Agnostic vs. atheist

An atheist lacks faith in God, believes there is no god, or lacks awareness of gods. An agnostic either believes that it is impossible to know whether there is a god or is noncommittal on the issue. The difference may seem small, but atheism and agnosticism are actually vastly different worldviews. To claim there is no point in trying to prove or disprove God’s existence (as many philosophers have done) is to acknowledge the limits of human perception. To take the bold stance that there definitely is no god (as a few philosophers have done) implies that human perception is not so limited and that we can make such claims about the universe. These positions (as well as the position that God does exist) give rise to fundamentally disparate philosophies.

Atheist is generally confined to this nonbelief-related sense, but agnostic has another definition—namely, one who is doubtful or noncommittal. It also serves as an adjective meaning doubtful or noncommittal. For example, these writers use agnostic in the sense unrelated to belief in God:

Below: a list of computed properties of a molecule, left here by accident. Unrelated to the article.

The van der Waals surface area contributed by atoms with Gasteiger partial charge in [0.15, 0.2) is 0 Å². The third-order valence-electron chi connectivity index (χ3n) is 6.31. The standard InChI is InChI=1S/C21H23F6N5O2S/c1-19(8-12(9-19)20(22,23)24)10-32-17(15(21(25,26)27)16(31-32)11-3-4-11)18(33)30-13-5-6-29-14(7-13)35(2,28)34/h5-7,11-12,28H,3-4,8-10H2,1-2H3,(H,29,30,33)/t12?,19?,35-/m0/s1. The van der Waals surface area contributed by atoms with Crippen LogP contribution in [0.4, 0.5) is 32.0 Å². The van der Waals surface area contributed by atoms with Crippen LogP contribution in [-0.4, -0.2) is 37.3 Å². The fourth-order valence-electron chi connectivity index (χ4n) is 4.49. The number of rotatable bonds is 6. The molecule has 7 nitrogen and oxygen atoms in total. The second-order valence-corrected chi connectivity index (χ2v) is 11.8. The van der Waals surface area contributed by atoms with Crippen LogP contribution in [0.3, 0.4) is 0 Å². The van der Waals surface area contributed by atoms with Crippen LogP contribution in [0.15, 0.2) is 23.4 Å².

I’m agnostic on whether he should have resigned … [Washington Post]

The country has adopted an approach to economic management which is both pragmatic and ideologically agnostic … [Telegraph]

Atheists and agnostics are often lumped together as one group—namely, those who lack faith in a god—but it’s important to remember that these terms, especially agnostic, cover a broad spectrum of views. And the terms do not necessarily imply irreligion. Some Buddhists, for example, are atheists, and there is a strong tradition of agnostic thought in Hinduism.

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